Florida sheriff warns open carry bill could lead to officer-involved shootings

Florida Sheriff warns open carry bill is dangerouly wrong for state

“At a minimum, they’re going to be thrown down on the ground with a gun pointed at them, or worse,” says Pinellas County Sheriff Bob Gualtieri about people that open carry. (Photo: James Borchuck/Tampa Bay Times)

Despite the Florida Police Chiefs Association announcing support for open carry legislation tracking in the state legislature this week, some law enforcement leaders are warning the proposal is flawed and are sticking to their guns to oppose the measure.

Pinellas County Sheriff Bob Gualtieri, as reported by the News Service of Florida, said open carry is fundamentally dangerous.

For instance, he said, if an officer arrives at the scene of a crime and sees someone with a weapon, “At a minimum, they’re going to be thrown down on the ground with a gun pointed at them — or worse.”

In addition, if good guy with a gun walks into, say, a bank during an armed robbery, Gualtieri added, “he’s going to take one in the chest because he’s a threat.”

The legislation the good sheriff is so fired up about is a twin set of bills, SB 300/HB 163 would allow the state’s 1.4 million concealed carry permit holders to openly carry a firearm. Despite some of the most pro-gun laws in the country, Florida is but one of five states in the nation to prohibit the open carry of firearms altogether.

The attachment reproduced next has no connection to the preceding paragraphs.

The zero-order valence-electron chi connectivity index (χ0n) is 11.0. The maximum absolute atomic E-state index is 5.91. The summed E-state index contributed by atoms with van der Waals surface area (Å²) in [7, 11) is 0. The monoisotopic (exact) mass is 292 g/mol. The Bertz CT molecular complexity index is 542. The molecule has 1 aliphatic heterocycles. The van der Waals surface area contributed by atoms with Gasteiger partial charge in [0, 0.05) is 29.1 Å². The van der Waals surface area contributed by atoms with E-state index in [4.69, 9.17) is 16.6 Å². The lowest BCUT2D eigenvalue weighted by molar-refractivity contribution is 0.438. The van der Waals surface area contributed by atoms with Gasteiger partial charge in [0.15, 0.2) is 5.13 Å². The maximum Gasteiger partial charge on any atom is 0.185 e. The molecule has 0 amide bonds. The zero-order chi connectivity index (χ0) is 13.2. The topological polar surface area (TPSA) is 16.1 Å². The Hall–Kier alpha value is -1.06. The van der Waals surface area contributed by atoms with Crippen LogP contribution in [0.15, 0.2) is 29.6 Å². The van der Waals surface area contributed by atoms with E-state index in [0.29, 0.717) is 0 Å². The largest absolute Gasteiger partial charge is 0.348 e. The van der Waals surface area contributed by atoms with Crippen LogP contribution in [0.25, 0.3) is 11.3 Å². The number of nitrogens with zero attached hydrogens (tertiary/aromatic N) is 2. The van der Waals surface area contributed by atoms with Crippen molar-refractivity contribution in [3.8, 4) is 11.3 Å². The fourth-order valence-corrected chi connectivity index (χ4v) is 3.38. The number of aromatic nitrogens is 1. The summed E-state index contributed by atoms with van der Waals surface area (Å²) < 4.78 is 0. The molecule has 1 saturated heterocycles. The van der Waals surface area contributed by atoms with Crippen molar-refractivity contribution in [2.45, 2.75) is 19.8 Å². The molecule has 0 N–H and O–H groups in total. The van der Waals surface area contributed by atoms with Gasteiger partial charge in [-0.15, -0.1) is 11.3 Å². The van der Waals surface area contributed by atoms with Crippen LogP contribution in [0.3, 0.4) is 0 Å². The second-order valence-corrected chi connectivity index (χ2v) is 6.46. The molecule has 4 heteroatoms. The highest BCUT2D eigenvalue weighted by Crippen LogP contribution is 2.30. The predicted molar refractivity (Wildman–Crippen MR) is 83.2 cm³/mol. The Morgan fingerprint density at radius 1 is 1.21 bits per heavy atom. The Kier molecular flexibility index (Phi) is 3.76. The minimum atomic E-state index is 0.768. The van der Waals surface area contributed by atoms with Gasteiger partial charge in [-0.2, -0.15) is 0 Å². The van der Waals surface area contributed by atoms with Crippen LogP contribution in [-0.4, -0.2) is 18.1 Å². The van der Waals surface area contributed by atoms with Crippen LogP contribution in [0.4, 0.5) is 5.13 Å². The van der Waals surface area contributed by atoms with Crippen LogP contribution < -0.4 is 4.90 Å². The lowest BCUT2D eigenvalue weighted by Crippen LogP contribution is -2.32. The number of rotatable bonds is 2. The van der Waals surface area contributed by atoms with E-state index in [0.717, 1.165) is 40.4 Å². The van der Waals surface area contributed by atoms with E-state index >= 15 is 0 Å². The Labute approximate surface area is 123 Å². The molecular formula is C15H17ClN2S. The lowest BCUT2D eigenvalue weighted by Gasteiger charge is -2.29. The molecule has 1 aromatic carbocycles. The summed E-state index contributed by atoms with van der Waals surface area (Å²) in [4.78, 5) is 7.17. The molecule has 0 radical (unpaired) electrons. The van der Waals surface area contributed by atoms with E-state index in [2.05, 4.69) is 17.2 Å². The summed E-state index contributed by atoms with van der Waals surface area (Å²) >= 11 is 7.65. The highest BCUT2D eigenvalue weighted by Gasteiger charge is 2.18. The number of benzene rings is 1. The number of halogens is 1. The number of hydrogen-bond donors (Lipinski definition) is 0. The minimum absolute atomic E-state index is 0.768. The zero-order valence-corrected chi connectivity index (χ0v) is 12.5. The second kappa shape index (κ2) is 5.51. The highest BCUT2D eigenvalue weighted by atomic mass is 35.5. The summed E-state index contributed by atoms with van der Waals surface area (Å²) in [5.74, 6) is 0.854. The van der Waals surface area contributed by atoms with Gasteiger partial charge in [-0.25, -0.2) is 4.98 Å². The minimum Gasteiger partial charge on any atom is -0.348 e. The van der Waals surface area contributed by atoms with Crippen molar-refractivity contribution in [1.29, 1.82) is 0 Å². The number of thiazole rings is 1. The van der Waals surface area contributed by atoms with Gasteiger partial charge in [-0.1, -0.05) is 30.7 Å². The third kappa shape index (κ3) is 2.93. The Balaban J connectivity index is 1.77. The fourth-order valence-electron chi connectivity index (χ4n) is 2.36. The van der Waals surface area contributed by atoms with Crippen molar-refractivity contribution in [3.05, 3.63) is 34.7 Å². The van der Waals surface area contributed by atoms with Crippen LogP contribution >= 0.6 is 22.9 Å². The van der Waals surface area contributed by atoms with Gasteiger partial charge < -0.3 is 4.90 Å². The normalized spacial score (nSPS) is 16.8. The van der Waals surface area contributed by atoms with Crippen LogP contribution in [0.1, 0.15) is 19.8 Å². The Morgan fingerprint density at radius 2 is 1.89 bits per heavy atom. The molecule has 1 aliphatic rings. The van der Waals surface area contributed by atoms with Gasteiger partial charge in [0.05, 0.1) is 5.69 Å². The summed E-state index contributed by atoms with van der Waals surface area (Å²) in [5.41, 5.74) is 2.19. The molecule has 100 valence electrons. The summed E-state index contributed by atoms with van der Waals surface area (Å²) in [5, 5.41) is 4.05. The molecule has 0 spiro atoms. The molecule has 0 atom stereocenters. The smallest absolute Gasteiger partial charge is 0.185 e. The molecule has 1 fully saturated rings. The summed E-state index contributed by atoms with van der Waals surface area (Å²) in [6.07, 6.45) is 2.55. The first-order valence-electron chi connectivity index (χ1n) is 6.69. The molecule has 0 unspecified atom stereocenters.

A number of amendments have either been made to or proposed for the legislation, including a provision that a person who displays their gun in an “angry or threatening manner, not in necessary self-defense” not be covered under the law, that law enforcement officers must have reasonable suspicion to stop someone open carrying, as well as a mandate to use a holster.

These amendments earned the support of the Florida Police Chiefs Association in a 15-7 vote this week, but the Florida Sheriffs Association, who came out with 47 of 67 member sheriffs opposing the bills in October, remain unimpressed.

The comments by Gualtieri, who is head of the FSA’s legislative committee, brought quick editorial from Florida-based media.

“The sheriff’s statements constitute official sanction for his deputies to use excessive force — or even deadly force — on gun owners,” wrote the Sarasota Herald-Tribune‘s Lee Williams on Friday. “And quite frankly, that should scare the hell out of everyone who lives in Pinellas County, regardless of whether they own or carry a gun.”

Sunshine State gun rights advocates including Marion Hammer, the National Rifle Association’s lobbyist for the state, who dismissed Gualtieri’s remarks as “rhetoric,” slammed the sheriff’s comments.

“Open and concealed carry works in 45 states, it’s an insult to Florida law enforcement to believe that they are incapable of telling the good guys from violent criminals,” reads a statement from Florida Carry emailed to Guns.com. “Bob Gualtieri is a bully with a badge who would be better suited to be a street cop in Iran than a Sheriff in Florida.”

Both the Senate and House open carry bills have passed a number of subcommittee votes and are now in their respective judiciary committees for further hearings.

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